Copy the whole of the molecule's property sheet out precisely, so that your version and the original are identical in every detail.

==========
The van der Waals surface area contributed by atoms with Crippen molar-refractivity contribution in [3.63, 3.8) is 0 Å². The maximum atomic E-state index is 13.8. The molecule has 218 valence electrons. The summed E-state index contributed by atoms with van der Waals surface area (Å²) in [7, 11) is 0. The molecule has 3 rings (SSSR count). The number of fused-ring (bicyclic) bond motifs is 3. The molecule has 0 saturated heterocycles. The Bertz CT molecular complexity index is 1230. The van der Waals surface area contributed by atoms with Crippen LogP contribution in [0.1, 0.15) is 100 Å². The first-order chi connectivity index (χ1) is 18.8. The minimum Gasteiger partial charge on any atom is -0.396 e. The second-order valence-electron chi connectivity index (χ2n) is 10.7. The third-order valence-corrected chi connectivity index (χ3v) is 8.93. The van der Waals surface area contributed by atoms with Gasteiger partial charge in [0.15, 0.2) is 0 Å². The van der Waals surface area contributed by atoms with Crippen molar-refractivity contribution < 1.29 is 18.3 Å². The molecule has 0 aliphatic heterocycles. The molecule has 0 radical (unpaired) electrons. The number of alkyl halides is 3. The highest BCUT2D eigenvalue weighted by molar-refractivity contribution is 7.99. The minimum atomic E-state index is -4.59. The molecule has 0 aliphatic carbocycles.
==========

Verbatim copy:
The van der Waals surface area contributed by atoms with Crippen molar-refractivity contribution in [3.63, 3.8) is 0 Å². The maximum atomic E-state index is 13.8. The molecule has 218 valence electrons. The summed E-state index contributed by atoms with van der Waals surface area (Å²) in [7, 11) is 0. The molecule has 3 rings (SSSR count). The number of fused-ring (bicyclic) bond motifs is 3. The molecule has 0 saturated heterocycles. The Bertz CT molecular complexity index is 1230. The van der Waals surface area contributed by atoms with Crippen LogP contribution in [0.1, 0.15) is 100 Å². The first-order chi connectivity index (χ1) is 18.8. The minimum Gasteiger partial charge on any atom is -0.396 e. The second-order valence-electron chi connectivity index (χ2n) is 10.7. The third-order valence-corrected chi connectivity index (χ3v) is 8.93. The van der Waals surface area contributed by atoms with Gasteiger partial charge in [0.15, 0.2) is 0 Å². The van der Waals surface area contributed by atoms with Crippen molar-refractivity contribution < 1.29 is 18.3 Å². The molecule has 0 aliphatic heterocycles. The molecule has 0 radical (unpaired) electrons. The number of alkyl halides is 3. The highest BCUT2D eigenvalue weighted by molar-refractivity contribution is 7.99. The minimum atomic E-state index is -4.59. The molecule has 0 aliphatic carbocycles.